If the crash happened one county to the east
It’s very possible that had Glass gotten his car stuck in another location, the entire incident would have ended differently.
In Denver and in Jefferson County, which borders Clear Creek County, law enforcement agencies have co-responder programs to help responding officers with people who could be suffering a mental health crisis.
The Jefferson County Sheriff’s Office co-responders have helped with 525 calls since January 2022. Deputies on the Crisis Intervention Team have 40 hours of mental health training a year, according to an agency spokeswoman.
“A co-responder is a mental health professional who can assist deputies in de-escalation, help stabilize a crisis through clinical and needs assessments, and assist with linkage to appropriate mental health, substance abuse, and other services after a crisis,” said Karlyn L. Tilley, of the Jefferson County Sheriff’s Office. “They provide follow-up support and field responses or intervention for citizens in Jefferson County who are experiencing a mental health crisis or other mental health issues.”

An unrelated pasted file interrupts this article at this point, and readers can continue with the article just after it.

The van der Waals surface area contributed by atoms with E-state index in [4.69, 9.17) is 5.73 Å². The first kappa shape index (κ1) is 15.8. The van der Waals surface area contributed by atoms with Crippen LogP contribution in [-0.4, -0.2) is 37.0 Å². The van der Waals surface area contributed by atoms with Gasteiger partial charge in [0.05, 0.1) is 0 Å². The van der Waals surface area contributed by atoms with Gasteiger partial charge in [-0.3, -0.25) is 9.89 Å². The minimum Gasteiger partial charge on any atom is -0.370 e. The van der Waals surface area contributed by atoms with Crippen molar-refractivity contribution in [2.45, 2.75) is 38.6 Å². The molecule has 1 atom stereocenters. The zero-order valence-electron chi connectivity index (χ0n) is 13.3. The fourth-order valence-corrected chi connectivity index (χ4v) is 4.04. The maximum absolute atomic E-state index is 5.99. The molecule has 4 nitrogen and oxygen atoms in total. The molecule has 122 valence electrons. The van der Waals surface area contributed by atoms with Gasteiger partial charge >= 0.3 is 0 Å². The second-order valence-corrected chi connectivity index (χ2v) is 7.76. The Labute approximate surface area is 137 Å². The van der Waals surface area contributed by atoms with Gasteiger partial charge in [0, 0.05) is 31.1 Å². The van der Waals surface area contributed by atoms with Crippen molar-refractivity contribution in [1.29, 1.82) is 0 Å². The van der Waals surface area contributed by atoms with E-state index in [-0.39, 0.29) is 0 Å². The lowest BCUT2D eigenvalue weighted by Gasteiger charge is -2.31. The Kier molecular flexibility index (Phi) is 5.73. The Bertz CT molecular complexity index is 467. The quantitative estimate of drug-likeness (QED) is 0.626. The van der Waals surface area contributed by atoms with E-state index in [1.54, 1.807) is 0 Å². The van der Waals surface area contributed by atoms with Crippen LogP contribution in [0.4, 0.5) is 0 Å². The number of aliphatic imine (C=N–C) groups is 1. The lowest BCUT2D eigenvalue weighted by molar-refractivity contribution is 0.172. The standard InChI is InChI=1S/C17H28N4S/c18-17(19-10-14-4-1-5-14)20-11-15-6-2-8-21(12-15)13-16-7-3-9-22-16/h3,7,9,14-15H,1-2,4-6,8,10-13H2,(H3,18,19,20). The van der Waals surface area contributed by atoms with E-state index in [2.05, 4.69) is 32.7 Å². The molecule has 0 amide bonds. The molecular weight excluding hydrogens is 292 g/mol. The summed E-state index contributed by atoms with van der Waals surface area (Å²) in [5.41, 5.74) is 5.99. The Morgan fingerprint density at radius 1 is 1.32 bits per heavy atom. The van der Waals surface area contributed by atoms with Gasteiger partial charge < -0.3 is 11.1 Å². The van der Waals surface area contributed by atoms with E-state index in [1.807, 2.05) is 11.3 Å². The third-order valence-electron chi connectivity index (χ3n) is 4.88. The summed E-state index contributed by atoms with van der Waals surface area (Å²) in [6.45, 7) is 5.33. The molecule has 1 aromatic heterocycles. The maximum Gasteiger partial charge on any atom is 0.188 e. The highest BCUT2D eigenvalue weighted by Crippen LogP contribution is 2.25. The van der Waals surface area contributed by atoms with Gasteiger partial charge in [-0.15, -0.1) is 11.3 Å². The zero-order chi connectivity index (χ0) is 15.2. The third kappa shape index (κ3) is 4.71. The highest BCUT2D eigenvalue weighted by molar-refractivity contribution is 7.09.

In Denver, new police recruits must complete eight hours of integrating communications and tactics training, active bystander training for law enforcement and another eight hours of training for risk-assessment response.
Within 18 months of being hired, all officers must complete the 40-hour Crisis Intervention Team mental health training, as well as verbal de-escalation skills courses.
A study earlier this year by Stanford University found that Denver’s co-responder program, called STAR, reduced crime.
Instead of police, it sends mental health professionals to certain non-violent 911 calls.
Editor's Note: A previous version of this story misstated the date of Christian Glass' death.